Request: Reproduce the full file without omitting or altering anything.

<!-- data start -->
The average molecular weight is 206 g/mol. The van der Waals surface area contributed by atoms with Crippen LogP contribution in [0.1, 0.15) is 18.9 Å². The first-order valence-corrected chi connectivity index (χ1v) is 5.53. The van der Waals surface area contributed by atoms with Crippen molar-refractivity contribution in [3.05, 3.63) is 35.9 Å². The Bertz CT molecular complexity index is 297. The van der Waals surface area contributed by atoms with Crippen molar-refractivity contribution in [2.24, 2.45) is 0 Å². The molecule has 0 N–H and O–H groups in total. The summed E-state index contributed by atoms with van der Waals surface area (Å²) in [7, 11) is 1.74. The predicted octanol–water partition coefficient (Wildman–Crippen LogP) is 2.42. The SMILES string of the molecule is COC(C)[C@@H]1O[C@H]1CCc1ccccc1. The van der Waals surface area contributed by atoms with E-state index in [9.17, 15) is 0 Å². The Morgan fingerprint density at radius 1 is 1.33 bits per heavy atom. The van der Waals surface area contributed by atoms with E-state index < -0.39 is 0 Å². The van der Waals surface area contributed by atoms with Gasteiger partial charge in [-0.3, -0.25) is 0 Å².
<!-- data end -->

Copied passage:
The average molecular weight is 206 g/mol. The van der Waals surface area contributed by atoms with Crippen LogP contribution in [0.1, 0.15) is 18.9 Å². The first-order valence-corrected chi connectivity index (χ1v) is 5.53. The van der Waals surface area contributed by atoms with Crippen molar-refractivity contribution in [3.05, 3.63) is 35.9 Å². The Bertz CT molecular complexity index is 297. The van der Waals surface area contributed by atoms with Crippen molar-refractivity contribution in [2.24, 2.45) is 0 Å². The molecule has 0 N–H and O–H groups in total. The summed E-state index contributed by atoms with van der Waals surface area (Å²) in [7, 11) is 1.74. The predicted octanol–water partition coefficient (Wildman–Crippen LogP) is 2.42. The SMILES string of the molecule is COC(C)[C@@H]1O[C@H]1CCc1ccccc1. The van der Waals surface area contributed by atoms with E-state index in [9.17, 15) is 0 Å². The Morgan fingerprint density at radius 1 is 1.33 bits per heavy atom. The van der Waals surface area contributed by atoms with E-state index < -0.39 is 0 Å². The van der Waals surface area contributed by atoms with Gasteiger partial charge in [-0.3, -0.25) is 0 Å².